Harrow and Hillingdon Geological Society
Dr. Kieren Torres Howard
Department of Mineralogy
The Natural History Museum
Investigations in the Australasian tektite strewn field and new insights from Darwin Crater
Hypervelocity meteorite impacts result in the formation of impact craters and are now recognized as important agents of geologic change that have shaped the surface of Earth and lives of its inhabitants since the beginning of time. On Earth impact craters fall into two main morphological types - simple and complex. Simple craters are of the classical bowl shape. As impact energy (controlled by size of impactor) increases, the diameter of the resulting crater increases and the crater morphology changes. With increasing diameter, steepening of the inner walls leads to slumping and in response to the compressive impact pressures the crater floor rebounds producing terracing of the crater rims and raised central peaks (For an excellent review see French 2004; Traces of Catastrophe http://www.lpi.usra.edu/publications).
During the excavation of impact craters rocks may be brecciated, shocked, melted and completely vaporized (along with the meteorite) by pressures that may exceed 50GPa and temperatures >2000 °c. This produces a range of crater-fill lithologies including lithic and melt bearing (suevite) breccias and impact melt rocks that are described with examples from the 230m Darwin Crater drill core (Howard & Haines 2007; EPSL 260) and elsewhere. Darwin Crater is a buried simple crater located in a dense rain forested valley in western Tasmania and is the source of Darwin glass (Howard 2008; Meteorit. & Planet. Sci 43).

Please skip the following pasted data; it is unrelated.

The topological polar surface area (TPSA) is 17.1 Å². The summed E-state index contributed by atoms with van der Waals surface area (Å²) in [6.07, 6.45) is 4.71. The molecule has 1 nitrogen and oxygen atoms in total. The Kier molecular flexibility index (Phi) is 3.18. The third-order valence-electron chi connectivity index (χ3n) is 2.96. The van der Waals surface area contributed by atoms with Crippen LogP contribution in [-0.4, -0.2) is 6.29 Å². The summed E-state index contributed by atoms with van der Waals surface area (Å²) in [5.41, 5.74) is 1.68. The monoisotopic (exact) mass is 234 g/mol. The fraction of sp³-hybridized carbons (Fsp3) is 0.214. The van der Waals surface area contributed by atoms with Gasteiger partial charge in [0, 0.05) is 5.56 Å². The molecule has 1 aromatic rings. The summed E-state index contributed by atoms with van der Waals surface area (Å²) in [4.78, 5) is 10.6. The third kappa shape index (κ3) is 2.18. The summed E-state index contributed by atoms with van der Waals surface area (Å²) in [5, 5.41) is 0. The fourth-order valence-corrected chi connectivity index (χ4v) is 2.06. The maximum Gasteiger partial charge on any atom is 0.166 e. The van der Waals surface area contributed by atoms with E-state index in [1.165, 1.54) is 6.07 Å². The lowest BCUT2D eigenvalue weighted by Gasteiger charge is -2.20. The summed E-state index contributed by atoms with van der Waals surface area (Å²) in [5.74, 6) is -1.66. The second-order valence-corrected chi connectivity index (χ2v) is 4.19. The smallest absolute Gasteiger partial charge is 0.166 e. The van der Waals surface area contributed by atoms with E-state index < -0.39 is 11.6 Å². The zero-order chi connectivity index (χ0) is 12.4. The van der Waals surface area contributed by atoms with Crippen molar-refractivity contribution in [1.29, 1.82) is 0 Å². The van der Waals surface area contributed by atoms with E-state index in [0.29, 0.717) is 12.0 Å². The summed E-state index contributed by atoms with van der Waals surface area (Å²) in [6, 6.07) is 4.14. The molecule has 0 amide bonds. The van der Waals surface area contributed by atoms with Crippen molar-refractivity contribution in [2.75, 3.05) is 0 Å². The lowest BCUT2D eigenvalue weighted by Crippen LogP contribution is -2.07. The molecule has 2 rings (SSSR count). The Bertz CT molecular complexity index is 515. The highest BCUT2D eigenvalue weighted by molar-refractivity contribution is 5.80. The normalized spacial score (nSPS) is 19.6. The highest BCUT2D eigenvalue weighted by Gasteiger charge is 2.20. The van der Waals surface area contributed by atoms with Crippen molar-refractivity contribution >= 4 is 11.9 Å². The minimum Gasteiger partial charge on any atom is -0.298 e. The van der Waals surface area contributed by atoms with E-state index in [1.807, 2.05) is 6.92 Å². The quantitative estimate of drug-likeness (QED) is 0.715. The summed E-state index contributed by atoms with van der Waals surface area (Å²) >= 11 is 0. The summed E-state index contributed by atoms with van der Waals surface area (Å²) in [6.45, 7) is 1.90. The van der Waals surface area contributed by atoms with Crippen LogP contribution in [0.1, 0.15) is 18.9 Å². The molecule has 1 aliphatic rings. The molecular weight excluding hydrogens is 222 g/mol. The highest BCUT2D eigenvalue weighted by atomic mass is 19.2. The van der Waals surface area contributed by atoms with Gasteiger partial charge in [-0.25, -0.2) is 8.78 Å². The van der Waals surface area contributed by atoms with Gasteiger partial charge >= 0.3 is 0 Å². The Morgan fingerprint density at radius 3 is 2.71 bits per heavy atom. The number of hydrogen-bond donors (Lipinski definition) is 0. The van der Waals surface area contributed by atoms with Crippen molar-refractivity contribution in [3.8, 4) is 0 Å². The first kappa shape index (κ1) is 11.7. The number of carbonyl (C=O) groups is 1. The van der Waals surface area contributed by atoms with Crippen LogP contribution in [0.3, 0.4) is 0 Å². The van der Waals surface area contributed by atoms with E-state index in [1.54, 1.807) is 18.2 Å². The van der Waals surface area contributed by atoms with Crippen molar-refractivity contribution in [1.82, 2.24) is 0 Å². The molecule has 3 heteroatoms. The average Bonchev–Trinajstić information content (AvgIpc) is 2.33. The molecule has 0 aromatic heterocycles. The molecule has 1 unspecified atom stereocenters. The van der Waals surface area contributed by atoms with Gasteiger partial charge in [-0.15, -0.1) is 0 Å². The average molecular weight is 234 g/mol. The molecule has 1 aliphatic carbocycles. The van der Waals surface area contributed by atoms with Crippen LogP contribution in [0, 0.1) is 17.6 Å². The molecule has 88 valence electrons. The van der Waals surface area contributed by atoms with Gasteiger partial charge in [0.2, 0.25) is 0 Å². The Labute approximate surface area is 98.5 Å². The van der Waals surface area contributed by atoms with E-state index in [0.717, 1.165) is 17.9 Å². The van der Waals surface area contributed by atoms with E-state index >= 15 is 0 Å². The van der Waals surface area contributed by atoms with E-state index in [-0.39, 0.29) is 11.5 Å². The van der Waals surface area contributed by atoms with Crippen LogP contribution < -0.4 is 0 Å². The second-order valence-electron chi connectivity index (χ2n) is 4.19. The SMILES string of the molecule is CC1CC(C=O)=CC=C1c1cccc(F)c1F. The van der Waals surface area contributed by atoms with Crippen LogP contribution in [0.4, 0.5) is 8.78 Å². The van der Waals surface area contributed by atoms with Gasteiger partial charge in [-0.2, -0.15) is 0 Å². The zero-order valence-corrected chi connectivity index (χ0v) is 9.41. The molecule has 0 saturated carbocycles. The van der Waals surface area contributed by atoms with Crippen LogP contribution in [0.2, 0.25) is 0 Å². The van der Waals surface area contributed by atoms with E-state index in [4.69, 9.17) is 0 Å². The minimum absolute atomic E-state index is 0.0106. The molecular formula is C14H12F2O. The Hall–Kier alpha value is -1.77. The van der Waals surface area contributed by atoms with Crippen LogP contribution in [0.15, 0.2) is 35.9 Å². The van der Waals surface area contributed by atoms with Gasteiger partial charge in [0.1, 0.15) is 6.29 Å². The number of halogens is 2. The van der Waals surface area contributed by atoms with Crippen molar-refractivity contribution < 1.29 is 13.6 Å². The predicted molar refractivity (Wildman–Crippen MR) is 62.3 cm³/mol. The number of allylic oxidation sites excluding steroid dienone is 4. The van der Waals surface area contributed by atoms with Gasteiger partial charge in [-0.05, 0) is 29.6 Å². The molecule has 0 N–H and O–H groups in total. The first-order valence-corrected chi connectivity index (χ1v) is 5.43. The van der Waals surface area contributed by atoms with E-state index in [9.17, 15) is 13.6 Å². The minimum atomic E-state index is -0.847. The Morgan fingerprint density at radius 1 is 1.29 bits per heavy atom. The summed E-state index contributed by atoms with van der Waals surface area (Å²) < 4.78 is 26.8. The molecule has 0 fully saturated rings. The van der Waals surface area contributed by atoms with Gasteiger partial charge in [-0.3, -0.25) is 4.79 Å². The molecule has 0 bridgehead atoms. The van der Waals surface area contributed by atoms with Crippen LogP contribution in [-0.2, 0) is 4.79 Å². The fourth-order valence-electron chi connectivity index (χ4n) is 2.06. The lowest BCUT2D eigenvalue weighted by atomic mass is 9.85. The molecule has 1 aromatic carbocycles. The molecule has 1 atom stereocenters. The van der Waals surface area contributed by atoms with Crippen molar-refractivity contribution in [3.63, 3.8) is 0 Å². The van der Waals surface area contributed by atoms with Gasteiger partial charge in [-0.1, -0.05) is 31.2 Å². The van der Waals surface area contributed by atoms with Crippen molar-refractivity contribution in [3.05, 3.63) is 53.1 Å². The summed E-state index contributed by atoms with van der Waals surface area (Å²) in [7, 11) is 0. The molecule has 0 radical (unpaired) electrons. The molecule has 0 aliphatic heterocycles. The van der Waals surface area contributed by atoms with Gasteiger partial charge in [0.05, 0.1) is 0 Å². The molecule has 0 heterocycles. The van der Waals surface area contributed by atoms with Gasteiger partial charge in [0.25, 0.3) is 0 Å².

In some impacts melt ejection appears to be extremely efficient resulting in production of widely dispersed impact melt. Tektites are the best example of such melt and exist in 4 or 5 strewn fields that may extend many thousands of kilometers. The origin of tektites that Henry Faul famously remarked are probably the most frustrating stones ever found on earth (Faul 1966; Science 152) - remains poorly constrained. The most studied tektite field is the Australasian strewn field that stretches from on-land in south China to the Antarctic highlands. Despite being the youngest strewn field (ca. 800ka), no source crater has been identified in what has remained a significant scientific mystery. In a series of field seasons in NE Thailand we explored the distribution of tektites and placed constraints on the impact location by documentation and paleo-magnetic dating of flood deposits contemporaneous to the time of impact (Haines et al. 2004; EPSL 225). Containing a mixture of scorched and variably burnt fossil trees along with pristine tektites, these flood deposits may be a rare insight into the dynamic range of impact induced environmental effects.
At Darwin Crater, studies of the glass distribution reveal processes involved in impact glass and tektite formation (Howard 2009; Meteorit. & Planet. Sci. 44). Work at this crater also provides new insights into the role of volatiles in the impact process. We demonstrate that the presence of a surface swamp at the time of impact produced a volatile-charged target stratigraphy and increased the magnitude of the impact explosion resulting in wide dispersion of melt, with implications for tektite origins. Recently in Darwin glass unique inclusions have been discovered. These are revealing the effects of impact processing of organic carbon during impact, with implications for astrobiology. These inclusions also contain the first co-genetic crystalline minerals to be described in an ejected impact glass or tektite.